Configuring the DITA-to-InDesign Transformation
You can generate InCopy articles from single topics or from maps using XSLT.
An InCopy article contains a single sequence of paragraphs to be placed within an InDesign frame sequence. The native format for InCopy articles is INCX, an XML format, which makes it possible to generate InCopy articles using XSLT.
The DITA-to-InDesign framework provides a general XSLT library and base transforms for generating InCopy articles from DITA source (although the library itself is not particularly DITA-specific, meaning it can be applied to sort of XML without too much effort).
The base transforms are packaged in the org.dita4publishers.dita2indesign Open Toolkit plugin. The dita2indesign transformation type provides the extendable XSLT transform dita2indesign.xsl. You can use normal Toolkit extension facilities to extend this transformation using extension point ID "xsl.transtype-indesign'.
You can also create a custom top-level XSLT transform that imports the transform dita2indesignImpl.xsl and either define a new transformation type or simply specify the transformation file as the value of the map2indesign.style Ant property.
The basic purpose of the transformation is to map XML elements to InDesign paragraphs and character runs with the appropriate paragraph and character styles applied. All of the visual aspects of the rendition, with the exception of explicit frame breaks, are provided by InDesign through the style definitions and other layout aspects, which are defined either manually by a Designer or generated through a separate, Java-based InDesign generation process.
Thus the primary configuration task is to map elements in context to style names. This is done through an XSLT module that uses very simple XSLT templates to do the mapping. You do not need to have any knowledge of XSLT details in order to define this mapping. However, you must know at least enough XPath to be able to specify the match expressions needed by your data. However, this is a pretty small subset of XPath in most cases. The examples provided in this section should be sufficient for most tasks.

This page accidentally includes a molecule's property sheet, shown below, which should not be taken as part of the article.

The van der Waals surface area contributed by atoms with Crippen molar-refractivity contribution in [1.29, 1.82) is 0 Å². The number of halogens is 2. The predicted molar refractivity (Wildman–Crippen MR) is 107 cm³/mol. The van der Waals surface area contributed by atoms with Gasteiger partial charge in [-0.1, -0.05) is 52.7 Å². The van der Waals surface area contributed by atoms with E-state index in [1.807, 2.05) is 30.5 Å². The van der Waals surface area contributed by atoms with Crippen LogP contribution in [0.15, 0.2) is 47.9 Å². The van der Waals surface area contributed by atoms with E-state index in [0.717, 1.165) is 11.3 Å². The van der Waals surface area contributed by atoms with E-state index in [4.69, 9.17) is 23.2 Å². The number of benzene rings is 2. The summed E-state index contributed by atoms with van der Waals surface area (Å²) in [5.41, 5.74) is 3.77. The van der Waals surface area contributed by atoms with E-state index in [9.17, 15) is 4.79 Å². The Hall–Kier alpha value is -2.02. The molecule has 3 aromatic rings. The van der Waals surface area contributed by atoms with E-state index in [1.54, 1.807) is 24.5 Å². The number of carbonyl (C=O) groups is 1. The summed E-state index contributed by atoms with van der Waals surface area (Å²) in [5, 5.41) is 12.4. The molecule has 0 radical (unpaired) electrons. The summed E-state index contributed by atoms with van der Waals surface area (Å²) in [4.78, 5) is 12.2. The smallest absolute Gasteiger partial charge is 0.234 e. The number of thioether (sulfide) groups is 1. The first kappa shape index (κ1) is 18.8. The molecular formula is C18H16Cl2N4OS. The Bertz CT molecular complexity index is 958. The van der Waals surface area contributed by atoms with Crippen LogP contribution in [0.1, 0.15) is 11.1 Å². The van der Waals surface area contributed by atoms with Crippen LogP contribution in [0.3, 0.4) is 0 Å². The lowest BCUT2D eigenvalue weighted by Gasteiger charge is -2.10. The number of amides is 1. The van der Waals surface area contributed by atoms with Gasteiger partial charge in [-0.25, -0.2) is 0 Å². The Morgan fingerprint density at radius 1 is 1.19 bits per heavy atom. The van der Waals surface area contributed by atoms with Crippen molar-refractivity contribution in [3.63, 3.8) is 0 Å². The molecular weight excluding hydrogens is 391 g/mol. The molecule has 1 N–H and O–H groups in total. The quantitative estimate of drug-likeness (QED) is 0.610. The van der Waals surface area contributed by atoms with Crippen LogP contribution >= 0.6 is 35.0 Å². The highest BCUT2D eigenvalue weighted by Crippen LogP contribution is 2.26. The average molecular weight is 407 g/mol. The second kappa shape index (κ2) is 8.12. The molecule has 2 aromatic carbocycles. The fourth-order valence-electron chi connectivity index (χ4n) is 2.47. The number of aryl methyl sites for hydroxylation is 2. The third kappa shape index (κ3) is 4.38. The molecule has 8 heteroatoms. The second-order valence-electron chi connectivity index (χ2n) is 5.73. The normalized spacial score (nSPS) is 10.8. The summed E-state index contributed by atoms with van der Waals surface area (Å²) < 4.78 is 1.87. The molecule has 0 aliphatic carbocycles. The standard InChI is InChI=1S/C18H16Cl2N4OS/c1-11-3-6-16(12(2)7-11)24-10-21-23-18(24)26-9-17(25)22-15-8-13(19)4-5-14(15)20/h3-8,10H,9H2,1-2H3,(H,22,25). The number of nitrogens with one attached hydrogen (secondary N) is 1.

Another configuration task that may be required is emitting frame, column, or page break characters as required by your content to trigger the appropriate flowing of text through sequences of threaded frames. This is done through XSLT templates that override the base processing for paragraphs. Again, no prior XSLT knowledge is required, you simply need to copy the examples in this section and adapt them as appropriate to your content.
For more involved requirements you may need to perform more complex processing, such as using metadata values to generate paragraphs in the output, reorder elements from the input to the output, or generate multiple InCopy articles from a single topic. This requires more general knowledge of XSLT but examples of these types of processing are available to use as guides and starting points.